CanHap Lab 1: No-tech puppeteering

Task: Make 3 hardware sketches that move 1, 10 and 100 mm. Use indirect human actuation inspired by junk laying around the house.

Honourable mention goes to Preeti Vyas for sitting on a call with me while we constructed our sketches together. We created a feel of a “real” lab experience that was much needed for the sharing of ideas and creative flow.


Materials used:


This sketch would probably end up in the “minutes” or “hours” level of sketching as defined by Moussette’s “levels of sketching” taxonomy. It did take a bit of time to think about how I wanted movement to happen, and referred to some YouTube videos for inspiration with gravity. In the end it was still a low fidelity sketch and took minimal physical construction effort (most of the materials are leaning or balanced in some way), but more time in the ideation and testing phases. Additionally, this is the smallest metric of movement in this lab, so I thought it would be fun to try and have a large action perform a small movement :).

If I were to take this design a little bit further, I would work on the accuracy of the ball release and hitting of the tape measure. While mostly reliable in accomplishing the intended movement, this prototype was very unstable due to the lack of stable construction. This was an effective sketch, but in a next iteration I would secure the wood planks, string around the chopstick, and get a non bouncy ball for a bit more consistency.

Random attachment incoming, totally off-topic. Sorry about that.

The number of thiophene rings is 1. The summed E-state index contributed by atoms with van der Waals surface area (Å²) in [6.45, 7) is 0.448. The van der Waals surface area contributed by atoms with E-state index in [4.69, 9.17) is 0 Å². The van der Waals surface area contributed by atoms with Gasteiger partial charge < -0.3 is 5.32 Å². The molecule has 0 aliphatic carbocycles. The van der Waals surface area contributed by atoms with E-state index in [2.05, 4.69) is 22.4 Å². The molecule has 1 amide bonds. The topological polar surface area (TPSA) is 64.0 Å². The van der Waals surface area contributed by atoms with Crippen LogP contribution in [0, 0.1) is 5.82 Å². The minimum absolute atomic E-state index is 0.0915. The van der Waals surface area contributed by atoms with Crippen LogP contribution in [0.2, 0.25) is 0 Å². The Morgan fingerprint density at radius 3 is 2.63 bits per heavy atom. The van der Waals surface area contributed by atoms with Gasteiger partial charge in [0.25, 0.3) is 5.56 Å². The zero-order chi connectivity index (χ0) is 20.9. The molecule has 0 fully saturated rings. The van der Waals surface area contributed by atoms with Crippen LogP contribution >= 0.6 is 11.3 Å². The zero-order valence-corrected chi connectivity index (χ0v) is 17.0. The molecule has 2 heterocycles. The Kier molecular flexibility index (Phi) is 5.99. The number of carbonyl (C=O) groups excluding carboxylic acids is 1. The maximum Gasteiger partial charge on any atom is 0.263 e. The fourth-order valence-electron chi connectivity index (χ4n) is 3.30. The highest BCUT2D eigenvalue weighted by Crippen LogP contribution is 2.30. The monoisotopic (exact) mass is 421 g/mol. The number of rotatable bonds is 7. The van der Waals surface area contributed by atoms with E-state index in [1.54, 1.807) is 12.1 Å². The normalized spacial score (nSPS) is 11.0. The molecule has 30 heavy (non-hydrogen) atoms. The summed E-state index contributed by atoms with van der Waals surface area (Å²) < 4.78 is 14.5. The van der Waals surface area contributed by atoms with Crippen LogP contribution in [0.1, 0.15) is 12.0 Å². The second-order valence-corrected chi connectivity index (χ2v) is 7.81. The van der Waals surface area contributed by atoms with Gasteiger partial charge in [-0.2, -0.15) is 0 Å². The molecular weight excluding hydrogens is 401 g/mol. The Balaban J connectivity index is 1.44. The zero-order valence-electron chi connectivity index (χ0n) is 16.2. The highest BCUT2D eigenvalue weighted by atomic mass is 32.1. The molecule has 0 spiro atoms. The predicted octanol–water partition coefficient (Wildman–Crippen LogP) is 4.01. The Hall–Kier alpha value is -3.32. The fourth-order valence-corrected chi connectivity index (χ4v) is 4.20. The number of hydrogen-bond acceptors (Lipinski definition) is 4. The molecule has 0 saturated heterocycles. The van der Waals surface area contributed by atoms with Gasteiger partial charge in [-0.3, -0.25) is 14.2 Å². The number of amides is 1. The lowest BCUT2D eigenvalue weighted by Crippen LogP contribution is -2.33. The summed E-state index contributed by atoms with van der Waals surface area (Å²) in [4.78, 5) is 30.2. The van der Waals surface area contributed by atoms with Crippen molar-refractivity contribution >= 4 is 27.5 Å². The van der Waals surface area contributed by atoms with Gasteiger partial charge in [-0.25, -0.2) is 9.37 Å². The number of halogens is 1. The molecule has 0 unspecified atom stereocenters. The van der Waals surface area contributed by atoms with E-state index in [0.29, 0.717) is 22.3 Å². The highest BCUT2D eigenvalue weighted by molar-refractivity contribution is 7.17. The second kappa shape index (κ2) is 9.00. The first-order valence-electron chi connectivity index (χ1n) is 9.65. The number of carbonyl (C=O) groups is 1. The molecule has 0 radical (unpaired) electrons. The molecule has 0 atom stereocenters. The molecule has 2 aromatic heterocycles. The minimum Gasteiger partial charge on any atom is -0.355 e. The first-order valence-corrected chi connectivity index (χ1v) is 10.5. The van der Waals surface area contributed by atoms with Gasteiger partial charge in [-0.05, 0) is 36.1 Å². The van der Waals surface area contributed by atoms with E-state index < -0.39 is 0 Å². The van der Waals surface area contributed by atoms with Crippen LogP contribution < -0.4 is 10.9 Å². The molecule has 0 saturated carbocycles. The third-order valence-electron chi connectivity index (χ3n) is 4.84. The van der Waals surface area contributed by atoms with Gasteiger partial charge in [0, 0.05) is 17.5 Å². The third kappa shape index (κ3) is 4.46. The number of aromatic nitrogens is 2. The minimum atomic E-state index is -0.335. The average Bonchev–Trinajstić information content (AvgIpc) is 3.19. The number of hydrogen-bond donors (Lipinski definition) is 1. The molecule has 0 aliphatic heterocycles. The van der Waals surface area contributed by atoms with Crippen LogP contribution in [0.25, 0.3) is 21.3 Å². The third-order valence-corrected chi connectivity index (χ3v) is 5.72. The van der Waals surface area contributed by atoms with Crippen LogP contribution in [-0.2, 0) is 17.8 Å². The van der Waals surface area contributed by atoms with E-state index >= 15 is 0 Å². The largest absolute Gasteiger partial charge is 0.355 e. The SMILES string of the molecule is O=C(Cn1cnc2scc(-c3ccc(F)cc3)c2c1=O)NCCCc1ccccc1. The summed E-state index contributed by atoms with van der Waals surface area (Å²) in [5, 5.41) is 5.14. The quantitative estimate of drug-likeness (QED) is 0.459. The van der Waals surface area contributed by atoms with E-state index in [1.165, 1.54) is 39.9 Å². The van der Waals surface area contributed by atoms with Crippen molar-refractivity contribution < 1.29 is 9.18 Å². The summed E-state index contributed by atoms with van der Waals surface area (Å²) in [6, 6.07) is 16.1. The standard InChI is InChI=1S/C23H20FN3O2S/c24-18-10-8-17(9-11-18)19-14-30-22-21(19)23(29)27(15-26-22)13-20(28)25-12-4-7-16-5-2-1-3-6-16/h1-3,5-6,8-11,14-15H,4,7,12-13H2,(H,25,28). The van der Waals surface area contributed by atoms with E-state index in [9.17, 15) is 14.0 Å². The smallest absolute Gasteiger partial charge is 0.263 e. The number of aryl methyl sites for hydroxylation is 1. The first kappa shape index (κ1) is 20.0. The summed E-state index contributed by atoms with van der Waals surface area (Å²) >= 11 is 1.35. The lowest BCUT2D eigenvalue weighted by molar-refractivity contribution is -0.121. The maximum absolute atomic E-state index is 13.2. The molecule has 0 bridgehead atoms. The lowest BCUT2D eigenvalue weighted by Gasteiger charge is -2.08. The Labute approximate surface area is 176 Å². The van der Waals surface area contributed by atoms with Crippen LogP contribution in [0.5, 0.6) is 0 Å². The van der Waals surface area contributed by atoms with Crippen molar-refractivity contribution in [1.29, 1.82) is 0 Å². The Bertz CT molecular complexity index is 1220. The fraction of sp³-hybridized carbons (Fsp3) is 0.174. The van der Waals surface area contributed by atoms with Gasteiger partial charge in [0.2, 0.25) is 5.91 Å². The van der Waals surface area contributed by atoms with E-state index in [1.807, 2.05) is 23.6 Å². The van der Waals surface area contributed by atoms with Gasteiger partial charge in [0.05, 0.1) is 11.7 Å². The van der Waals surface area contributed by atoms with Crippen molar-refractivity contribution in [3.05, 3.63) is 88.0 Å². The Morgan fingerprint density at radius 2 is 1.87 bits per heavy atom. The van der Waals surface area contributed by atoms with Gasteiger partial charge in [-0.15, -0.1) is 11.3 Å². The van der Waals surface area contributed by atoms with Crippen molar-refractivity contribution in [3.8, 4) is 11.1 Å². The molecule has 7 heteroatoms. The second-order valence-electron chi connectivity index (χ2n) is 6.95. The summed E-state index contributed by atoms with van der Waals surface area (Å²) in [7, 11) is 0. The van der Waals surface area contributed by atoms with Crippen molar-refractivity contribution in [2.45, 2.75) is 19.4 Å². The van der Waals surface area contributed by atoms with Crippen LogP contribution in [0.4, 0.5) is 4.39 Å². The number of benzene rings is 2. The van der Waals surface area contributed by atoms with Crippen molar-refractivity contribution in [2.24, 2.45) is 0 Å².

Materials used


This is the not-so-beautiful picture drawn by the pens movement. As seen here, there are portions of the circle drawn where the pen touched the paper, when the pens lift off the paper there are no more markings.

This sketch would also be in the “minutes” or “hours” level of sketching. The main pain point I reached with this design was how to ensure the pens stayed in place. If I were to implement this design again, I would secure the pens better so they would be able to draw more effectively. Sometimes the friction of the felt tip pens would stop the rotation of the drink holder, so I also had to ensure the pens were exactly touching the paper before setting up the movement system. One way to remedy this is to use slicker pens or even paint to do this type of movement. There also might be less resistance this way when the pens touch the paper, making the twisting action last a bit longer. And hopefully make a prettier picture.


Materials used


This sketch would be within the “minutes” level of sketching. It was fairly easy to collect and construct the pieces for this prototype, but the quick construction time came with a price: instability. If I were to take this prototype a step further, I would secure the straw/channel to a surface so I do not have to hold it above the ground. I would also ensure the channel is wide enough for the banjo pick so it would not swirl around the straw.